WASHINGTON, June 30, 2014 /PRNewswire-USNewswire/ -- The Department of Justice's Office of Justice Programs' (OJP) today announced a significant milestone for the National Motor Vehicle Title Information System (NMVTIS). With today's announcement, Illinois, Michigan, and Texas are joining 41 states in submitting title and brand data to the system, which now includes 96 percent of the U.S. vehicle population. Overseen by OJP's Bureau of Justice Assistance (BJA), NMVTIS provides vehicle history information to prospective used car buyers, protecting them from concealed vehicle histories. A NMVTIS Vehicle History Report provides information to consumers that can potentially warn them of a vehicle's prior condition, such as "salvage" or "flood" indicating that it may be unsafe.
"BJA is extremely pleased with the tremendous efforts made by all governors and Department of Motor Vehicle administrators to support NMVTIS. This additional state data represents a significant accomplishment for the NMVTIS Program. Despite state budget constraints and competing priorities, having 96 percent of the U.S. vehicle population represented in NMVTIS is a huge win for enhancing consumer protection and public safety." said BJA Director Denise E. O'Donnell.
States in greater numbers are advancing NMVTIS goals. California passed Assembly Bill 1215 resulting in making better use of NMVTIS data to enhance consumer protection. The Texas Department of Motor Vehicles (DMV) revised its website to encourage its residents to obtain a NMVTIS Vehicle History Report prior to purchasing a used car.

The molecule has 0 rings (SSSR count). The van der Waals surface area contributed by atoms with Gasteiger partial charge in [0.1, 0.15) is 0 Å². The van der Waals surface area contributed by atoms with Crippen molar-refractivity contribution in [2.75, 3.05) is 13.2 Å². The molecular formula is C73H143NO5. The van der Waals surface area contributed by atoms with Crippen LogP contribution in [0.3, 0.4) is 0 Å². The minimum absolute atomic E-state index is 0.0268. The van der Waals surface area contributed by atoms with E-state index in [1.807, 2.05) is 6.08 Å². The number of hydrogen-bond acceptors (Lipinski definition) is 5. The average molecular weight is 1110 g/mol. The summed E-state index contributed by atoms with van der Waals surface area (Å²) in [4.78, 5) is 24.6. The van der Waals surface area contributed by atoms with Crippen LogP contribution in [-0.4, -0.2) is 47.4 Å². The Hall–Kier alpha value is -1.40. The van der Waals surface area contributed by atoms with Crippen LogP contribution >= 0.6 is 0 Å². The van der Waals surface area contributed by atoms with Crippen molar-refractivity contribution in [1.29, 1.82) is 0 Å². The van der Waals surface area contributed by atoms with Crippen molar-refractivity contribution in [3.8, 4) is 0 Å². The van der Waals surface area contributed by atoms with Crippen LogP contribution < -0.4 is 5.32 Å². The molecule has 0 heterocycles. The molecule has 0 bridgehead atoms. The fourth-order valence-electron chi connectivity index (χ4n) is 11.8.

Since 2008, BJA has worked closely with the system operator—the American Association of Motor Vehicle Administrators—to make key vehicle history information affordable and accessible to consumers. States, insurance carriers, and junk and salvage yards are required by federal law to report to NMVTIS, which is the only vehicle history database in the nation. Currently, NMVTIS contains over 72 million salvage records that have been submitted by reporting entities nationwide. Law enforcement agencies rely on NMVTIS data to improve their ability to identify vehicle theft rings and help combat other criminal enterprises involving vehicles.
Consumers can obtain a NMVTIS Vehicle History Report by visiting www.vehiclehistory.gov/nmvtis_vehiclehistory.html and contacting one of the approved NMVTIS data providers. For a nominal fee, they can retrieve the most recent odometer reading, title and brand history, and nationwide salvage and total loss history. For more information about NMVTIS and a list of approved NMVTIS data providers, visit www.vehiclehistory.gov.
The Office of Justice Programs, headed by Assistant Attorney General Karol V. Mason, provides federal leadership in developing the nation's capacity to prevent and control crime, administer justice and assist victims. OJP has six components: the Bureau of Justice Assistance; the Bureau of Justice Statistics; the National Institute of Justice; the Office of Juvenile Justice and Delinquency Prevention; the Office for Victims of Crime and the Office of Sex Offender Sentencing, Monitoring, Apprehending, Registering and Tracking. More information about OJP can be found at www.ojp.gov.
SOURCE Department of Justice, Office of Justice Programs